COLUMBIA, South Carolina — Suspended South Carolina House Speaker Bobby Harrell was released on bond Monday, facing misdemeanor charges that he misused his office for personal gain and lied to law enforcement about his campaign expenses.
The powerful Charleston Republican appeared in court in Columbia, where Circuit Judge John Hayes set an $18,000 personal recognizance bond on the nine charges. That bond does not require Harrell to post any money, and Hayes said he would allow Harrell to travel to Kentucky for the University of South Carolina's football game this coming weekend.
Harrell, 58, suspended himself from office earlier this month, a day after a Richland County grand jury indicted him on nine counts: two counts of misconduct in office, six counts of using campaign money for personal use and one count of falsely reporting campaign disclosures. Each is punishable by up to one year in prison and a $5,000 fine, except the misconduct charge, which Solicitor David Pascoe said can carry a sentence of up to 10 years in prison under the common law.
During Monday's brief hearing, Pascoe also handed Harrell's attorney a flash drive he said contained 32,000 pages of documents pertaining to the case.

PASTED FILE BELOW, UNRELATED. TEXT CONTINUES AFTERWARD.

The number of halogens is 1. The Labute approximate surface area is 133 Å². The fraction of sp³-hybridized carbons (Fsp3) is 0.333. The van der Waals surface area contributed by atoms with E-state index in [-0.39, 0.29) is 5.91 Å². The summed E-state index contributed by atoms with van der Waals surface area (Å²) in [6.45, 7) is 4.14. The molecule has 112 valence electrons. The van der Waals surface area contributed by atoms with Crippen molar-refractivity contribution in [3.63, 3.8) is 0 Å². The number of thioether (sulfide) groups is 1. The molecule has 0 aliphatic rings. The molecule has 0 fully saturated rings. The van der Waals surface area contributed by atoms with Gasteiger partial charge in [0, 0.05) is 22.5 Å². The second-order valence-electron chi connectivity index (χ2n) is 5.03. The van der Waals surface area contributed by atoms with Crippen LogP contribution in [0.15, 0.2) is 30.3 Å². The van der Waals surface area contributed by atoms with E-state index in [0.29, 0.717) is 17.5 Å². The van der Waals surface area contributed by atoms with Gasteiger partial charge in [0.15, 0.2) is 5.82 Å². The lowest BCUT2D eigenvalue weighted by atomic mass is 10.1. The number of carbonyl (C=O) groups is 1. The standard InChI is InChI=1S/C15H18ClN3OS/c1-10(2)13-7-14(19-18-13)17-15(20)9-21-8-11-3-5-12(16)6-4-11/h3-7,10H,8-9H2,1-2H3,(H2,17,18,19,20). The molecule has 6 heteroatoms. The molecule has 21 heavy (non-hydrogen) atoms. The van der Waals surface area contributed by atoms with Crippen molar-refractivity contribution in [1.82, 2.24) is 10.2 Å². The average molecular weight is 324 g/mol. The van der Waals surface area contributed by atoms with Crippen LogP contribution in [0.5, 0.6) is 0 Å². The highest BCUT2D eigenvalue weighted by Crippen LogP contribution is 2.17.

One count alleges Harrell reimbursed himself $3,875 for flying his family and friends to Florida in March 2009 in his private plane for a high school baseball tournament. His campaign disclosures labeled that trip "legislative travel," court documents allege.
The case has been ongoing since early 2013, when Attorney General Alan Wilson accepted an ethics complaint against Harrell from Ashley Landess of the South Carolina Policy Council — a libertarian-leaning, pro-limited-government think tank — and sent it to the State Law Enforcement Division for investigation. Wilson sent the case to the state grand jury, and Harrell asked the court to remove Wilson, saying the prosecutor tried to intimidate him during the investigation.
A lower court halted the investigation, saying the House Ethics Committee first needed to review an ethics complaint before forwarding the case to Wilson. The state Supreme Court disagreed, ruling July 9 that Wilson's probe was proper and could continue. Wilson stepped aside and transferred the case to Pascoe, the Democratic chief prosecutor for Calhoun, Dorchester and Orangeburg counties.
Harrell, speaker since 2005, has repeatedly said he did nothing illegal and previously characterized the allegations as politically motivated. He and his attorney, Bart Daniel, did not speak to reporters before leaving the courthouse.
Kinnard can be reached at http://twitter.com/MegKinnardAP